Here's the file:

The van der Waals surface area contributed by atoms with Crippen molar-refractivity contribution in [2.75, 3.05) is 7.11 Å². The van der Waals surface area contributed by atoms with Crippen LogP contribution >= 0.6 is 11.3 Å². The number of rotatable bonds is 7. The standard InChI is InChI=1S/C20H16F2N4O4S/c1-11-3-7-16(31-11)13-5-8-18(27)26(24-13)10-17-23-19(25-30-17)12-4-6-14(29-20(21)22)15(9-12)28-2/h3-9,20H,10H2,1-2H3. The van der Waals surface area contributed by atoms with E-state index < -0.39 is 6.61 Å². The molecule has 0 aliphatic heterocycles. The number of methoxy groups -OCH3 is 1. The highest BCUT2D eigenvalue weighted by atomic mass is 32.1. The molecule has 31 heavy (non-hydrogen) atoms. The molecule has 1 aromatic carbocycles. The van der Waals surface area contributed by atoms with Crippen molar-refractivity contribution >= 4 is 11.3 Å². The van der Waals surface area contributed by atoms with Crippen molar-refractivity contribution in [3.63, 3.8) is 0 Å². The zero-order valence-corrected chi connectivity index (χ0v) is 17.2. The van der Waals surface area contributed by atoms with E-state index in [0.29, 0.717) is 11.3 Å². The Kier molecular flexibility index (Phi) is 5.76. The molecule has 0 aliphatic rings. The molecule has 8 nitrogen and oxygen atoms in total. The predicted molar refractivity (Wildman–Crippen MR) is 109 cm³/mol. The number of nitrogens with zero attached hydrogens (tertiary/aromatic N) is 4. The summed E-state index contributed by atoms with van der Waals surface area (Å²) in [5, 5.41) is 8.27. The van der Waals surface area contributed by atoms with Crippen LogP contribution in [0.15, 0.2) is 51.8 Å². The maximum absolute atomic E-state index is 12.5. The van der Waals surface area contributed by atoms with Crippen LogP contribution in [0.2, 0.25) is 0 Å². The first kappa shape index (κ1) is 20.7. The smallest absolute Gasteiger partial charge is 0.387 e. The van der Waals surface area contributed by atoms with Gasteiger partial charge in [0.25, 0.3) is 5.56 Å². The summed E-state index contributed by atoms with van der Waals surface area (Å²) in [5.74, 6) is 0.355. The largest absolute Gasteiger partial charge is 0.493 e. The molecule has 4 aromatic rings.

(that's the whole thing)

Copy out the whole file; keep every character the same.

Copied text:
The van der Waals surface area contributed by atoms with Crippen molar-refractivity contribution in [2.75, 3.05) is 7.11 Å². The van der Waals surface area contributed by atoms with Crippen LogP contribution >= 0.6 is 11.3 Å². The number of rotatable bonds is 7. The standard InChI is InChI=1S/C20H16F2N4O4S/c1-11-3-7-16(31-11)13-5-8-18(27)26(24-13)10-17-23-19(25-30-17)12-4-6-14(29-20(21)22)15(9-12)28-2/h3-9,20H,10H2,1-2H3. The van der Waals surface area contributed by atoms with E-state index < -0.39 is 6.61 Å². The molecule has 0 aliphatic heterocycles. The number of methoxy groups -OCH3 is 1. The highest BCUT2D eigenvalue weighted by atomic mass is 32.1. The molecule has 31 heavy (non-hydrogen) atoms. The molecule has 1 aromatic carbocycles. The van der Waals surface area contributed by atoms with Crippen molar-refractivity contribution >= 4 is 11.3 Å². The van der Waals surface area contributed by atoms with Crippen molar-refractivity contribution in [3.63, 3.8) is 0 Å². The zero-order valence-corrected chi connectivity index (χ0v) is 17.2. The van der Waals surface area contributed by atoms with E-state index in [0.29, 0.717) is 11.3 Å². The Kier molecular flexibility index (Phi) is 5.76. The molecule has 0 aliphatic rings. The molecule has 8 nitrogen and oxygen atoms in total. The predicted molar refractivity (Wildman–Crippen MR) is 109 cm³/mol. The number of nitrogens with zero attached hydrogens (tertiary/aromatic N) is 4. The summed E-state index contributed by atoms with van der Waals surface area (Å²) in [5, 5.41) is 8.27. The van der Waals surface area contributed by atoms with Crippen LogP contribution in [0.15, 0.2) is 51.8 Å². The maximum absolute atomic E-state index is 12.5. The van der Waals surface area contributed by atoms with Crippen LogP contribution in [0.2, 0.25) is 0 Å². The first kappa shape index (κ1) is 20.7. The smallest absolute Gasteiger partial charge is 0.387 e. The van der Waals surface area contributed by atoms with Gasteiger partial charge in [0.25, 0.3) is 5.56 Å². The summed E-state index contributed by atoms with van der Waals surface area (Å²) in [5.74, 6) is 0.355. The largest absolute Gasteiger partial charge is 0.493 e. The molecule has 4 aromatic rings.